John O'Neill, director of addiction services for The Menninger Clinic in Houston, says this is the time we tend to generate new hope for the next year.
"As we reflect, we think about what needs to be different," O'Neill says in a statement. "The process of thinking about change is critical to developing actual change. It is a process that is helpful no matter what time of year."
Resolutions usually take the form of either starting something, e.g. start exercising, organizing, spending time with family; or stopping something, e.g. quit smoking, drinking, eating poorly, but before committing to a resolution take a look at what is motivating you to change, O'Neill says.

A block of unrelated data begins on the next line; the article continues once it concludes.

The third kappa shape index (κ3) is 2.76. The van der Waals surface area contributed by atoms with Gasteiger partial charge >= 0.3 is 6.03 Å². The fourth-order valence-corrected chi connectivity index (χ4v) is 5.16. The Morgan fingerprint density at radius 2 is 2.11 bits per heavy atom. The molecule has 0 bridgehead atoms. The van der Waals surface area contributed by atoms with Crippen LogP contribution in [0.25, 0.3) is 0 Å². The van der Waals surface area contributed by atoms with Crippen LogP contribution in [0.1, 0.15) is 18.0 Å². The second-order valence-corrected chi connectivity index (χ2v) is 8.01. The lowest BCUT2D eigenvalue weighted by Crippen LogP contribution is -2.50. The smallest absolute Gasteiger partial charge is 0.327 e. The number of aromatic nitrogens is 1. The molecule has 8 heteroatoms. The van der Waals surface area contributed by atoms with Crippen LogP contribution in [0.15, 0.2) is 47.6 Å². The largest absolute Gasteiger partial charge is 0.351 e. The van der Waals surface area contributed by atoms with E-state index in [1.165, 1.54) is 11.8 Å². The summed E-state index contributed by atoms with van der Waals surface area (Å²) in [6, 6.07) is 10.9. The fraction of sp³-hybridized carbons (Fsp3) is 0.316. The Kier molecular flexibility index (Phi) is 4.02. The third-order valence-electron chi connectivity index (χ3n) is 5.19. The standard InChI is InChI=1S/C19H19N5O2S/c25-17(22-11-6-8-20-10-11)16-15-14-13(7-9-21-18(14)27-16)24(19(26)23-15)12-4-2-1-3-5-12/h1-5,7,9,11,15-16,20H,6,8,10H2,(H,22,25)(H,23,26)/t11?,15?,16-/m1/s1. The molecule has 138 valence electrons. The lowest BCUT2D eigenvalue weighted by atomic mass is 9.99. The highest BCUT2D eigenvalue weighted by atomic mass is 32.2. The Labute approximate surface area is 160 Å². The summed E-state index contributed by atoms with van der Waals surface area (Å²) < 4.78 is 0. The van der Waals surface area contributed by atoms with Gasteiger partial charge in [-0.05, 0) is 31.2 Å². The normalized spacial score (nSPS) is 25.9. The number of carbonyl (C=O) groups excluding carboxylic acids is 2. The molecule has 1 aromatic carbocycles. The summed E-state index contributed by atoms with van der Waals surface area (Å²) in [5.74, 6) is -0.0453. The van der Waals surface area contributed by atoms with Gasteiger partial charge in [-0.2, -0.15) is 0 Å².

If ready to make a change, devise a strategy that provides the best chance for success, O'Neill says. To achieve resolutions O'Neill says to:
-- Keep resolutions to a minimum.
-- Find someone who supports your change and to whom you can be accountable.
-- Appreciate the changes attempted and reward yourself throughout the process.
-- Attend to your stress. Many resolutions center around behaviors that are in place to cope with stress such as smoking, drinking or problematic eating.